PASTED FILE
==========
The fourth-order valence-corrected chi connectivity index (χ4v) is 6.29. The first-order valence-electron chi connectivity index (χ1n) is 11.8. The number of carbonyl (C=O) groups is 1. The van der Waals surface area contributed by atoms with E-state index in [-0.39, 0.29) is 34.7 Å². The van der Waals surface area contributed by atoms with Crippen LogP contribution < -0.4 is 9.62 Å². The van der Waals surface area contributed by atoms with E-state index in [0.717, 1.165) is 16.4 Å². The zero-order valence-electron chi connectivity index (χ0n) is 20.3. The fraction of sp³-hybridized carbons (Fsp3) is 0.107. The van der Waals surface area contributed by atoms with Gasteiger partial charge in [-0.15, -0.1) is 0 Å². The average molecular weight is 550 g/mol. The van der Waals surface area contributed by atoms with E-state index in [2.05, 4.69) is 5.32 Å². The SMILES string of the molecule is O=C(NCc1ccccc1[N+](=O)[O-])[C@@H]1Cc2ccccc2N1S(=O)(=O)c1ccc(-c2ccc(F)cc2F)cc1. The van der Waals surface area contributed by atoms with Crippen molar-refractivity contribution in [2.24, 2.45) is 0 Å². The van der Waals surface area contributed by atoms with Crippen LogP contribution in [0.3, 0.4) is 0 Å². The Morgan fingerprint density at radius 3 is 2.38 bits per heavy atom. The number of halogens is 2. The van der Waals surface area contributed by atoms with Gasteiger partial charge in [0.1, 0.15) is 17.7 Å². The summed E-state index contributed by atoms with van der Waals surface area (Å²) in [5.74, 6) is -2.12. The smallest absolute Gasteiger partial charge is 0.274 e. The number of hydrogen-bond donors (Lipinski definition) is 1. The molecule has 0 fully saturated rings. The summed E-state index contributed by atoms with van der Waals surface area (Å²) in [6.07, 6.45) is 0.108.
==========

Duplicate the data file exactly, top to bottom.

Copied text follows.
The fourth-order valence-corrected chi connectivity index (χ4v) is 6.29. The first-order valence-electron chi connectivity index (χ1n) is 11.8. The number of carbonyl (C=O) groups is 1. The van der Waals surface area contributed by atoms with E-state index in [-0.39, 0.29) is 34.7 Å². The van der Waals surface area contributed by atoms with Crippen LogP contribution < -0.4 is 9.62 Å². The van der Waals surface area contributed by atoms with E-state index in [0.717, 1.165) is 16.4 Å². The zero-order valence-electron chi connectivity index (χ0n) is 20.3. The fraction of sp³-hybridized carbons (Fsp3) is 0.107. The van der Waals surface area contributed by atoms with Gasteiger partial charge in [-0.15, -0.1) is 0 Å². The average molecular weight is 550 g/mol. The van der Waals surface area contributed by atoms with E-state index in [2.05, 4.69) is 5.32 Å². The SMILES string of the molecule is O=C(NCc1ccccc1[N+](=O)[O-])[C@@H]1Cc2ccccc2N1S(=O)(=O)c1ccc(-c2ccc(F)cc2F)cc1. The van der Waals surface area contributed by atoms with Crippen molar-refractivity contribution in [2.24, 2.45) is 0 Å². The van der Waals surface area contributed by atoms with Crippen LogP contribution in [0.3, 0.4) is 0 Å². The Morgan fingerprint density at radius 3 is 2.38 bits per heavy atom. The number of halogens is 2. The van der Waals surface area contributed by atoms with Gasteiger partial charge in [0.1, 0.15) is 17.7 Å². The summed E-state index contributed by atoms with van der Waals surface area (Å²) in [5.74, 6) is -2.12. The smallest absolute Gasteiger partial charge is 0.274 e. The number of hydrogen-bond donors (Lipinski definition) is 1. The molecule has 0 fully saturated rings. The summed E-state index contributed by atoms with van der Waals surface area (Å²) in [6.07, 6.45) is 0.108.